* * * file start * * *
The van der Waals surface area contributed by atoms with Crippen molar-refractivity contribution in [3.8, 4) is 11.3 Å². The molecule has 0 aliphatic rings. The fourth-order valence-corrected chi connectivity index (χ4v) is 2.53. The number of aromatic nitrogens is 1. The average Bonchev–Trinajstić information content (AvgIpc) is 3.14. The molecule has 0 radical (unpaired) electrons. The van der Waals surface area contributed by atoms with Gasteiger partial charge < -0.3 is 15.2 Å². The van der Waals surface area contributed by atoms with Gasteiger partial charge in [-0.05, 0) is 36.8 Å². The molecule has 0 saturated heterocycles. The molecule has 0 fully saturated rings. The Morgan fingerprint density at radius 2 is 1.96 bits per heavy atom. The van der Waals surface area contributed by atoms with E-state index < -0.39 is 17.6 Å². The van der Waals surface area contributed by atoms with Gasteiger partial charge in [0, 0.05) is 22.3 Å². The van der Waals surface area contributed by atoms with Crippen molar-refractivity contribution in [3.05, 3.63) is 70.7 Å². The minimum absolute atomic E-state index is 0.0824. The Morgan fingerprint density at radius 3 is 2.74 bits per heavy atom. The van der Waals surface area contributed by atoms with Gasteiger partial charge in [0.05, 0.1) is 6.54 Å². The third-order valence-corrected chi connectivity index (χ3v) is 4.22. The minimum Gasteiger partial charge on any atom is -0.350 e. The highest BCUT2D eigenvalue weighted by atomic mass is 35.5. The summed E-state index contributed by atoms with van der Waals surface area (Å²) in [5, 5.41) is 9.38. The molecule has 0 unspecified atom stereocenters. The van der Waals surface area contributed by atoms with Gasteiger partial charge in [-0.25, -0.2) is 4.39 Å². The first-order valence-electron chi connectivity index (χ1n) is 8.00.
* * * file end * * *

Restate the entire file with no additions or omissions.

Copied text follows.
The van der Waals surface area contributed by atoms with Crippen molar-refractivity contribution in [3.8, 4) is 11.3 Å². The molecule has 0 aliphatic rings. The fourth-order valence-corrected chi connectivity index (χ4v) is 2.53. The number of aromatic nitrogens is 1. The average Bonchev–Trinajstić information content (AvgIpc) is 3.14. The molecule has 0 radical (unpaired) electrons. The van der Waals surface area contributed by atoms with Gasteiger partial charge < -0.3 is 15.2 Å². The van der Waals surface area contributed by atoms with Gasteiger partial charge in [-0.05, 0) is 36.8 Å². The molecule has 0 saturated heterocycles. The molecule has 0 fully saturated rings. The Morgan fingerprint density at radius 2 is 1.96 bits per heavy atom. The van der Waals surface area contributed by atoms with E-state index < -0.39 is 17.6 Å². The van der Waals surface area contributed by atoms with Gasteiger partial charge in [0, 0.05) is 22.3 Å². The van der Waals surface area contributed by atoms with Crippen molar-refractivity contribution in [3.05, 3.63) is 70.7 Å². The minimum absolute atomic E-state index is 0.0824. The Morgan fingerprint density at radius 3 is 2.74 bits per heavy atom. The van der Waals surface area contributed by atoms with Gasteiger partial charge in [0.05, 0.1) is 6.54 Å². The third-order valence-corrected chi connectivity index (χ3v) is 4.22. The minimum Gasteiger partial charge on any atom is -0.350 e. The highest BCUT2D eigenvalue weighted by atomic mass is 35.5. The summed E-state index contributed by atoms with van der Waals surface area (Å²) in [5, 5.41) is 9.38. The molecule has 0 unspecified atom stereocenters. The van der Waals surface area contributed by atoms with Gasteiger partial charge in [-0.25, -0.2) is 4.39 Å². The first-order valence-electron chi connectivity index (χ1n) is 8.00.